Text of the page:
The Lions Young Leaders in Service Awards have been set up to recognise young people who provide significant levels of service to their local communities.
There are currently two award levels: The Silver Seal Award for young people who provide at least 50 hours of service to their community during a 12-month period; and The Gold Seal Award for those who provide at least 100 hours of service during a 12-month period.
Young people aged 11 to 18 (Years 7 to 13) are eligible to participate in the Young Leaders in Service Awards. Service activities are in a number of categories and participants can log their service from one activity or from a combination of activities.
Categories of qualifying service include: service to the elderly; safety training; service to children; service to parents or family, education or environment; services for the homeless; public health; taking a leaders’ role with a community group; helping the Lions with their fundraising or welfare activities.
The Lions mission for young people is “to provide the young people of the world with opportunities for achievement, learning, contribution and service, individually and collectively, through sponsorship of activities identified as best practice in the field of youth development”.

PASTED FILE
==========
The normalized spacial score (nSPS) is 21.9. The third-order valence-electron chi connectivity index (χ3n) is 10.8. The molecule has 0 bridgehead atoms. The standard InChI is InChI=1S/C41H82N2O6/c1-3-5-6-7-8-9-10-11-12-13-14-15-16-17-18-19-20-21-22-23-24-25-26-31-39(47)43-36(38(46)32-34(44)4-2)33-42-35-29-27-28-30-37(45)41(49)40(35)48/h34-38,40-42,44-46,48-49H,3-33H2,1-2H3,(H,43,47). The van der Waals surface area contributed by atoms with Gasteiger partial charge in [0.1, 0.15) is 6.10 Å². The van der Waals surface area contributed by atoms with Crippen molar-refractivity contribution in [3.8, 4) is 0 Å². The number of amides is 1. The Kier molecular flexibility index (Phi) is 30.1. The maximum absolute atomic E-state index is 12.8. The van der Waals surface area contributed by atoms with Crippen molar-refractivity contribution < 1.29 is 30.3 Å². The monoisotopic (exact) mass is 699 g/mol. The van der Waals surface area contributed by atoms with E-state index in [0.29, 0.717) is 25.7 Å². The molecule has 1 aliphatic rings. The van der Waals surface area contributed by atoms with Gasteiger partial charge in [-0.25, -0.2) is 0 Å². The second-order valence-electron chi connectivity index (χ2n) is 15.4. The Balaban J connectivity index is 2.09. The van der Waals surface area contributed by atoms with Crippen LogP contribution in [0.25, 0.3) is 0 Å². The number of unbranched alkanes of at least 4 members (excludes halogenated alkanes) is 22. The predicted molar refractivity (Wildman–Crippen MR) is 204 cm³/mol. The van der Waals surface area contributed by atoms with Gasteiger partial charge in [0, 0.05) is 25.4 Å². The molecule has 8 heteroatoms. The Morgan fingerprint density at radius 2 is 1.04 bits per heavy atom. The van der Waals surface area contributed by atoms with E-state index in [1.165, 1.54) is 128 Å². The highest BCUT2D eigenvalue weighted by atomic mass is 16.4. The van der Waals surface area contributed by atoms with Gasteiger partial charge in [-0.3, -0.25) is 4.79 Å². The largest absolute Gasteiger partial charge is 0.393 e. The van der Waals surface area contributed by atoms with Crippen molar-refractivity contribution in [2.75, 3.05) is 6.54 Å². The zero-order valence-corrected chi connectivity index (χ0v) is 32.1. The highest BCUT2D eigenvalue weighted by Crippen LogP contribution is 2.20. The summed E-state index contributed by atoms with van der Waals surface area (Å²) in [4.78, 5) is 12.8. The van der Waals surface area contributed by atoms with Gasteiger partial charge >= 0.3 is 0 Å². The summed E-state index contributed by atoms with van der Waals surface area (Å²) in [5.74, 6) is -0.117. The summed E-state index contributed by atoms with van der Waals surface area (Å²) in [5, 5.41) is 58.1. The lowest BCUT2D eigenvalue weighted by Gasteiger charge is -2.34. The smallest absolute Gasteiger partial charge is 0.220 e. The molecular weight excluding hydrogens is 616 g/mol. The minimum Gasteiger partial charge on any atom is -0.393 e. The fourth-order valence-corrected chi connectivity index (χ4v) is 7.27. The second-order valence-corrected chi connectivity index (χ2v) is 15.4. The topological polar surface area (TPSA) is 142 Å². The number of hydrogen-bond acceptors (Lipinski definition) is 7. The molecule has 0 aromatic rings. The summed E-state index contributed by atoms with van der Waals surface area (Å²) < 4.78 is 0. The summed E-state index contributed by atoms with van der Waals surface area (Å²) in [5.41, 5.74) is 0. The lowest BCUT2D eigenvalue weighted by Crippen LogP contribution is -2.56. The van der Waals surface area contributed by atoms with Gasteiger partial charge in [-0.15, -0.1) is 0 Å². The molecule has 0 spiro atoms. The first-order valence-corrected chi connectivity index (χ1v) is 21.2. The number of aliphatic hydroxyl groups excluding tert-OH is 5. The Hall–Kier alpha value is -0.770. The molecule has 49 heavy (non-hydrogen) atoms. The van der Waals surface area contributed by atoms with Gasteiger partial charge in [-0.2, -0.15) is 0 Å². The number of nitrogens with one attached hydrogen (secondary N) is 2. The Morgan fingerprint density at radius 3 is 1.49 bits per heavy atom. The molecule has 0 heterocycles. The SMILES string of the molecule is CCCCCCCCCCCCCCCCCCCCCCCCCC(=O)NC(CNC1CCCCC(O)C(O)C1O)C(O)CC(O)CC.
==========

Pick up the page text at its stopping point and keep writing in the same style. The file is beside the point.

Among those who have signed up to the awards are a group of Police Cadets.
Last month members of the recently formed Kettering Police Cadets etched postcodes on bicycles in an effort to reduce thefts and help to return stolen bikes to their owners. This event was held at Rockingham Road Pleasure Park where five cadets and two PCSOs were offering this service for free. Two members of Kettering & District Lions Club visited the park to encourage the cadets and to learn more about their activities.
The group of 23 cadets meet regularly to undertake various duties to help the police and have recently signed up to the Lions Young Leaders in Service scheme.
Lions Clubs International is a network of more than 1.35 million men and women.
There are more than 45,000 clubs in 206 countries, including 18,000 members in the British Isles and Ireland.
Clubs’ principal aim is to provide help and funds for those in need, while enjoying satisfaction, fellowship and fun taking part.
Members are dedicated to improving the quality of life for people less fortunate than themselves, in their own communities or in other parts of the world.
To find out more contact Roger or Jayne Handcock at firstname.lastname@example.org.